Building Mental Representations
As most of you have seen, the wood working, which historically brings out my impatient side, hasn’t slowed down. It always made me frustrated, I realized, because I had no mental representation of really building anything. I was making cuts, unsure how it would all go together. Meanwhile, my friend had to take a few measurements and put it all together in his head.
Once I noticed my frustration I leaned into it hard. I knew it was coming from a lack of skills and knowledge. I needed skills to cut and measure with exact precision. The knowledge to see a sheet of plywood and understand how it would all come together. The ability to confidently improvise. Instead of being frustrated that I didn’t have these things, I needed to take advantage of a weakness.
I had a skilled teacher at my disposal. I was just outside of my comfort zone. If we were making finished cabinetry, I would have been way out, because the level of precision needed is much higher. I got feedback immediately. Was the cut just too short or a little too long? Is it straight? Does it fit where it’s supposed to or did I measure inaccurately? These are the principles of deliberate practice. Teacher, feedback, just out of my comfort zone and reps after reps. Each time, trying to be more precise. Each time, I was building my mental representation.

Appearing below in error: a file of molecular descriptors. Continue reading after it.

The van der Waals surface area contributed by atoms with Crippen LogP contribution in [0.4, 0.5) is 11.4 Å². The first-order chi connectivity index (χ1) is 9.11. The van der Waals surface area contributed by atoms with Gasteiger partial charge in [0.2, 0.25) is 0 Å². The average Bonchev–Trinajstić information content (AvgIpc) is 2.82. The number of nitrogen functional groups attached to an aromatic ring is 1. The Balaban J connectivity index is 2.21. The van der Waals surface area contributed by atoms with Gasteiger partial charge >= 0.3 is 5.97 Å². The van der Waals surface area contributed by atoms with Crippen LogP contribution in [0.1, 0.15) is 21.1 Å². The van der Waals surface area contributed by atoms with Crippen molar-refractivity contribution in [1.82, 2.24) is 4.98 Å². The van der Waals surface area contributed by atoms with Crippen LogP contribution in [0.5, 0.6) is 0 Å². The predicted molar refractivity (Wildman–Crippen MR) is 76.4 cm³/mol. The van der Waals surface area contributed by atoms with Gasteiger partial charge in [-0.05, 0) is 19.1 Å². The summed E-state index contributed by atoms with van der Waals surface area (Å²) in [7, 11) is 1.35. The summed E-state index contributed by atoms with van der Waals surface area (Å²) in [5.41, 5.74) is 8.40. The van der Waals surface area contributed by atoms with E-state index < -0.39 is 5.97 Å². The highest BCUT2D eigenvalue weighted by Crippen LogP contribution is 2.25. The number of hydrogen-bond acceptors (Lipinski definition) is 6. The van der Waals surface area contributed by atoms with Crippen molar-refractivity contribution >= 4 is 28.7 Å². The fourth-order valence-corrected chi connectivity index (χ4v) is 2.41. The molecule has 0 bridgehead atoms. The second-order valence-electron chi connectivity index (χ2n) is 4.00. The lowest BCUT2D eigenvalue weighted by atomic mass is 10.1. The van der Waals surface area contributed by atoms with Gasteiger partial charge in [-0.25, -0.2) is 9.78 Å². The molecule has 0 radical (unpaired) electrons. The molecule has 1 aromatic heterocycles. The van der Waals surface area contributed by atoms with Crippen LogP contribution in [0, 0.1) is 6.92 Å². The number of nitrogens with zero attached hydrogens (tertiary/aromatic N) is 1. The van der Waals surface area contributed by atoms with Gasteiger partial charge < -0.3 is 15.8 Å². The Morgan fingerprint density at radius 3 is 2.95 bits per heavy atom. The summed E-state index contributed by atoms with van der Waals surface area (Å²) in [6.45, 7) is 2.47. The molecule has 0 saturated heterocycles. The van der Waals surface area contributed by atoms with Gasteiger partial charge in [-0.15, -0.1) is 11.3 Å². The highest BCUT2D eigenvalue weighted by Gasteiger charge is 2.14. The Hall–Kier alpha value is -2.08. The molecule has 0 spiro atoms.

Over the last few weeks, I can say my skills have improved. I understand wood working a little more now. More importantly, I developed a better mental representation. If I made a wrong cut I needed Patrick to tell me I cut it wrong by having the blade on the wrong side of the line. Now, if I make a cut too short, I know that I cut on the wrong side of the line and didn’t account for the width of the blade.
As we develop mental representations, we can more accurately give ourselves feedback. Clear mental representations give us the ability to self correct and realize what went wrong. Imagine a high level tennis player missing the line on a serve. They’re able to calculate what happened based on how the serve felt and where the ball landed. We do the same thing in the gym. At first, hinging is awkward. You need a constant reminder to stick your butt back and let your chest fall towards the floor. After you stick a few solid reps, you’re able to conceptualize what a good rep feels like. You’re able to self correct.